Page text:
Janet's Conner

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Wednesday, August 16, 2006

Iraq: VETERAN BAGHDAD REPORTER EXPLODES U.S. ASSESSMENTS

New York---Journalists in Iraq are often criticized for being too positive or too neglected about the conflict there---or for sticking to their home offices as violence escalates. Yet there is much evidence that often they are still able to obtain, and express a more accurate assessment of conditions in the country than top military officers or visiting politicians.

Editor&Publisher
By: E&P Staff
August 15, 2006

Tom Lasseter of the McClatchy (formerly Knight Ridder) bureau in Baghdad has long been the forefront of both daring and on-the-mark reporting from the war zone. In his latest dispatch, he observes, "as security conditions continue to deteriorate in Iraq, many Iraqi politicians are challenging the optimistic forecasts of governments in Baghdad and Washington, with some worrying that the rosy views are preventing the creation of effective strategies against the escalating violence.

Their worst fear, one that some American soldiers share, is that top officials don't t really understand what's happening. Those concerns seem to be supported by statistics that show Iraq's violence had increased steadily during the past three years."

Lasseter then quotes an unnamed intelligence officer, who has written the reporter (apparently without the military's permission). "As an intelligence officer...I have had the chance to move around Baghdad on mounted and dismounted patrols and see the city and violence from the ground. I think that the greatest problem that we deal (besides the insurgents and militia) with is that our leadership has no real comprehension of the ground truth. I wish that I could offer a solution, but I can't. When I have briefed General Officers, I have given them my perspective and assessment of the situation. Many have been surprised at what I have to say, but I suspect that in the end nothing will or has changed."

The reporter reveals that McClatchey is withholding the officer's name to protect him from possible retaliation by his superiors or political appointees in the Penatgon "for communicating with the news media without authorization."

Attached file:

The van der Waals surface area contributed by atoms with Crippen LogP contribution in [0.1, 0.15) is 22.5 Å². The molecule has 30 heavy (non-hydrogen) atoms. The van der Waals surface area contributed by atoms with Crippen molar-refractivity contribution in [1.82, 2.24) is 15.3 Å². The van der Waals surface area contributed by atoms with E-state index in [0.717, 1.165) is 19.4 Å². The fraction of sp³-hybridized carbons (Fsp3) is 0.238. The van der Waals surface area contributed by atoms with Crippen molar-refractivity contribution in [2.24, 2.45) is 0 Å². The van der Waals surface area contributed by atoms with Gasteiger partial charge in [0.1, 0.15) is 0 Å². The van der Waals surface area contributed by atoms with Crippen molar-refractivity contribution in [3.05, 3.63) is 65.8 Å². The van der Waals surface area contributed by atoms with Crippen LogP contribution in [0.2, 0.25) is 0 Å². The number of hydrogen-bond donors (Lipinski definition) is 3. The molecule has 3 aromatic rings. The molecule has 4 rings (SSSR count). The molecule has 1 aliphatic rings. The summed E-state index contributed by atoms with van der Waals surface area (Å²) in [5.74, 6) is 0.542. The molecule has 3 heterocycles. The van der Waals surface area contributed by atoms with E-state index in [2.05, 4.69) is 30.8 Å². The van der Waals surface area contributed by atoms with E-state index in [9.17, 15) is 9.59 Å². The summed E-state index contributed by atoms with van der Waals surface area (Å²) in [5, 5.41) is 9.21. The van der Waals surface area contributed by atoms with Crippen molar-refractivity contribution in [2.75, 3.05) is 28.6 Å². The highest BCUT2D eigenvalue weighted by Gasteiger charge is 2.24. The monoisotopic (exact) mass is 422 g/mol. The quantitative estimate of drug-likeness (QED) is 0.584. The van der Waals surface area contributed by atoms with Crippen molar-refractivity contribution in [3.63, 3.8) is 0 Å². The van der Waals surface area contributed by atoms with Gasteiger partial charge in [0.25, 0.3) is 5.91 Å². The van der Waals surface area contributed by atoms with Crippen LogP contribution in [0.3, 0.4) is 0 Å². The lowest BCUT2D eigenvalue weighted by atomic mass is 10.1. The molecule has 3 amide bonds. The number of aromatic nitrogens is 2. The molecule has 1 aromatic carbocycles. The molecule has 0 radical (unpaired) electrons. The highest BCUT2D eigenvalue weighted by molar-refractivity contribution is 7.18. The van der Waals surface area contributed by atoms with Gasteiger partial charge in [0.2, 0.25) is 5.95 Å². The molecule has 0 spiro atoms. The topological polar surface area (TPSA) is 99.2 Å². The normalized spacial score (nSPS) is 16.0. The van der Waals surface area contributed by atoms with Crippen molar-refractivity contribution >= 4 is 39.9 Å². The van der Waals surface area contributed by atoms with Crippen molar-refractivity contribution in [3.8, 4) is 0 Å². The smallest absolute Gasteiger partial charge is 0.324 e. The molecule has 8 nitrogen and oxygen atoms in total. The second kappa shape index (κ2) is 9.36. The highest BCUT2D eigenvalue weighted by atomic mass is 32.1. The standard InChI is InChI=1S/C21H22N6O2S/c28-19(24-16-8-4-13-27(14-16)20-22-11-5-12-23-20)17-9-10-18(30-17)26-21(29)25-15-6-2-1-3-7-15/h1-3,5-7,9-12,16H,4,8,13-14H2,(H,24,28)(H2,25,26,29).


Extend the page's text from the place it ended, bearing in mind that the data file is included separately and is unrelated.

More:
But he does quote by name Mahmoud Othman, a Kurdish member of parliament who says, "The American policy has failed both in terms of policy and security, but the big problem is that they will not confess or admit that. They are telling the American public that the situation in Iraq will be improved, they want to encourage positive public opinion (in the U.S.), but the Iraqi citizens are seeing something different. They know the real situation."

Othman told Lasseter that top American officials spend most of their time in the heavily guarded Green Zone and at large military bases and don't know what's happening beyond.

Another man, a Shiite parliament member named Jalaladin al Saghir, offered: "All the American policies have failed because the American analysis of the situation is wrong; it is not related to reality. The slaughtered Iraqi man on the street conveys the best explanation" for what's happening there.

Yet American military and civilian leaders continue to offer generally upbeat assessments. Lasseter notes some recent comments, then adds dryly, "In the week that followed, at least 110 Iraqis died in a series of bombings and shootings, and at least eight U.S. soldiers and Marines were killed. The Iraqi death toll was probably much higher, since many Iraqis are killed by death squads and their bodies are undiscovered, buried or dumped in rivers."

Then Lasseter adds, frankly, "Nationwide statistics during the past three weeks suggest that American efforts to secure Iraq aren't succeeding. While various military operations have at times improved security in parts of the country, the bloodshed has mounted with each U.S.-declared step of progress, according to figures that the Brookings Institute research center compiled from news and government reports."

Today, the American military said that two car bombs ignited a gas line in the explsoion that killed at least 63 Iraqis on Sunday---retreating from its earlier assertions that the explosion was the result of an accidental gas leak.

Also Tuesday came news that more Iraqi civilians were killed in July---about 3,400---than in any month of the war, according to Iraqi Health Ministry and morgue statistics, despite a security plan begun by the new government in June.


***Lies! Lies! Lies! That is all that this Republican administration is capable of giving us. Why should we vote them back in? For more lies?

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